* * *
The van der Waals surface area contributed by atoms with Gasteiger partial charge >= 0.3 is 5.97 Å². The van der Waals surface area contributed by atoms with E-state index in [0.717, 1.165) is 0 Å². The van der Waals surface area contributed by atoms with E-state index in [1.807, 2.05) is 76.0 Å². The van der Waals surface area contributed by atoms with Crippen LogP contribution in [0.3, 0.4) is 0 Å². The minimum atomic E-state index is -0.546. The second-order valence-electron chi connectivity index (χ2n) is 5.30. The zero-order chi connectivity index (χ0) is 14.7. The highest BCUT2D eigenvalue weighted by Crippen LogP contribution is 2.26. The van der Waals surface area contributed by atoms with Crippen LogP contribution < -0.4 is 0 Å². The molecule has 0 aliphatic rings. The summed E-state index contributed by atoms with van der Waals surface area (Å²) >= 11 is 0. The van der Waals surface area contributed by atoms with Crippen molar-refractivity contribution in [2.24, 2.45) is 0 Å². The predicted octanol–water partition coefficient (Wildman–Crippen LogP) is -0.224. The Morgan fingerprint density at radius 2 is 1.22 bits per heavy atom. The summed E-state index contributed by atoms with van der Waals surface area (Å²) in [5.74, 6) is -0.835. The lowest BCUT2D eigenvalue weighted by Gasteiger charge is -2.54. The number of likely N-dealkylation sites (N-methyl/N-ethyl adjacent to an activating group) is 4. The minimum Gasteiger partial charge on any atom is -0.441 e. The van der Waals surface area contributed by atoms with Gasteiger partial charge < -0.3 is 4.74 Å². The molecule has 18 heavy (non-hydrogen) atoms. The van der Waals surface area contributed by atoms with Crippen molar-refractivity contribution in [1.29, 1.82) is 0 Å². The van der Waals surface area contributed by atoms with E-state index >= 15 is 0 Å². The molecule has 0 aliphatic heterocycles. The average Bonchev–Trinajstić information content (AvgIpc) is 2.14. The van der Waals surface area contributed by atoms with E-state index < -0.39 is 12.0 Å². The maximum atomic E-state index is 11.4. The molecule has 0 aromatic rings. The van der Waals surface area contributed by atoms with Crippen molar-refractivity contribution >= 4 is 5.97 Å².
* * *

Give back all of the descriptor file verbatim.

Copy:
The van der Waals surface area contributed by atoms with Gasteiger partial charge >= 0.3 is 5.97 Å². The van der Waals surface area contributed by atoms with E-state index in [0.717, 1.165) is 0 Å². The van der Waals surface area contributed by atoms with E-state index in [1.807, 2.05) is 76.0 Å². The van der Waals surface area contributed by atoms with Crippen LogP contribution in [0.3, 0.4) is 0 Å². The minimum atomic E-state index is -0.546. The second-order valence-electron chi connectivity index (χ2n) is 5.30. The zero-order chi connectivity index (χ0) is 14.7. The highest BCUT2D eigenvalue weighted by Crippen LogP contribution is 2.26. The van der Waals surface area contributed by atoms with Crippen LogP contribution < -0.4 is 0 Å². The molecule has 0 aliphatic rings. The summed E-state index contributed by atoms with van der Waals surface area (Å²) >= 11 is 0. The van der Waals surface area contributed by atoms with Crippen molar-refractivity contribution in [2.24, 2.45) is 0 Å². The predicted octanol–water partition coefficient (Wildman–Crippen LogP) is -0.224. The Morgan fingerprint density at radius 2 is 1.22 bits per heavy atom. The summed E-state index contributed by atoms with van der Waals surface area (Å²) in [5.74, 6) is -0.835. The lowest BCUT2D eigenvalue weighted by Gasteiger charge is -2.54. The number of likely N-dealkylation sites (N-methyl/N-ethyl adjacent to an activating group) is 4. The minimum Gasteiger partial charge on any atom is -0.441 e. The van der Waals surface area contributed by atoms with Gasteiger partial charge < -0.3 is 4.74 Å². The molecule has 18 heavy (non-hydrogen) atoms. The van der Waals surface area contributed by atoms with Crippen molar-refractivity contribution in [1.29, 1.82) is 0 Å². The van der Waals surface area contributed by atoms with E-state index >= 15 is 0 Å². The molecule has 0 aliphatic heterocycles. The average Bonchev–Trinajstić information content (AvgIpc) is 2.14. The van der Waals surface area contributed by atoms with E-state index < -0.39 is 12.0 Å². The maximum atomic E-state index is 11.4. The molecule has 0 aromatic rings. The van der Waals surface area contributed by atoms with Crippen molar-refractivity contribution >= 4 is 5.97 Å².